Let me know what you think by dropping a comment.

Wednesday, April 10, 2013

The sun rises in ProcWorld, again

Last week I posted some early screenshots of the nigh-day cycle. There was a lot going wrong in them and you guys were very helpful in pointing out solutions.

I did another iteration on this, while not everything is as it should, I think there was some improvement. This time I have captured a video. The transitions are better appreciated like this. Again let me know what you think.

The main issues with the previous iteration were the brightness of the sky (or lack of it), and how the distant features failed to blend with the sky. This time I made sure there was enough atmosphere so more light was trapped between the horizon and the eye. The distance to the sky is also consistent with the terrain dimensions, now the colors in terrain and sky match better.

A few comments in the previous post suggested a different method called "Precomputed Atmospheric Scattering". It certainly produces better results than the method I am using here, which is the one from O'Neil in GPU Gems 2.

I had a quick look at the method and saw that in its vanilla form it could run slower than what I have now. While the method uses precomputed tables as textures to accelerate rendering, all the work is done in the fragment shader. That means every pixel on screen now had to perform two or three additional texture fetches.

The method from O'Neil does all the heavy lifting in the vertex shader. Consider this scene:

The sky, even if it appears softly shaded, has only a few vertices:

I think in this case it makes a big difference.

The precomputed method could also run in the vertex shader, but then it would take some time to port the tables, which now are in pixel formats that cannot be read by the vertex shader.

Of course there is a chance I am reading this wrong. If you have worked in this area before and see what I am missing please let me know.

Wednesday, April 3, 2013

The sun rises in ProcWorld

So I finally added some proper light scattering to the sky atmosphere in the realtime demo.

I am using the classic approach devised by O'Neil, which produces great results but it is also very sensitive to any change in the input parameters. A lot of tweaking is still required.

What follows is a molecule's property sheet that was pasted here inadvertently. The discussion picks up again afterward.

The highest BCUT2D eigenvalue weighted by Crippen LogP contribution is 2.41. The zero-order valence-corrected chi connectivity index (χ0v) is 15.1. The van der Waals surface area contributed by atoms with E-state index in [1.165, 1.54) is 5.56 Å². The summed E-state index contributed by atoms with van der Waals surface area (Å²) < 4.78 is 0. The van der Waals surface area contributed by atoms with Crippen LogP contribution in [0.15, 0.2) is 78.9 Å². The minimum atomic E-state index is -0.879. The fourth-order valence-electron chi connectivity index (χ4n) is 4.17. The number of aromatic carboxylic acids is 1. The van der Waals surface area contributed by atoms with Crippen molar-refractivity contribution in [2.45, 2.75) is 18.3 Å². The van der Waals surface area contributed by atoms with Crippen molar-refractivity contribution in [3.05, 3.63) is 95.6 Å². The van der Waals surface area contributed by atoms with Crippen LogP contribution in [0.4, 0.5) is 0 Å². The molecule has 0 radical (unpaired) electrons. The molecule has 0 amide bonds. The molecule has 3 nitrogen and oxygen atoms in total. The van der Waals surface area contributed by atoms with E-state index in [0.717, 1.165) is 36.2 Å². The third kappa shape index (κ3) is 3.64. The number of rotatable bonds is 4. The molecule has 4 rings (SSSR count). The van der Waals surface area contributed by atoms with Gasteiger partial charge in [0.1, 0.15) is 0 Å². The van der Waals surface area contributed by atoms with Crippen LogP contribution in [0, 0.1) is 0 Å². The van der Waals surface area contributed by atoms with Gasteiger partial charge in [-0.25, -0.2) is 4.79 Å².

Here is a series of shots, keep in mind this is a work in progress but any early comments surely will help.


Saturday, March 30, 2013

Network Update

Here is a new video I recently captured. It shows the networking and storage components in action.

When it comes to networking this is the smallest test possible, you cannot really go below two connected clients. I have tested this same server code with nearly a hundred clients performing queries and changes at rates many times higher than what humans would do. Network tests are good at showing why some stuff does not work. But when the results are good it does not really mean anything. The real network is so complex you cannot replace it by any model. In this case results are as good as any network test can be at this stage. There is very little overhead from the thread and connection management, which is what I was looking for.

While this is good news and by all means necessary, the real bottleneck comes from how any application using this engine chooses to store and process information. So again what you are seeing here is just a brick. You could create many different houses with it.

You could do it like Minecraft servers do, have everything including procedural generation run in the server. You could do like this particular demo does, where user-created content is stored in a server and everything else remains client-side. And you could have solutions in-between, for instance have some custom server-side generation which is merged later with the rest of the client-side generation.

This is a fascinating subject to me, I will be covering some of these approaches in the future.

Wednesday, March 27, 2013

Storage Matters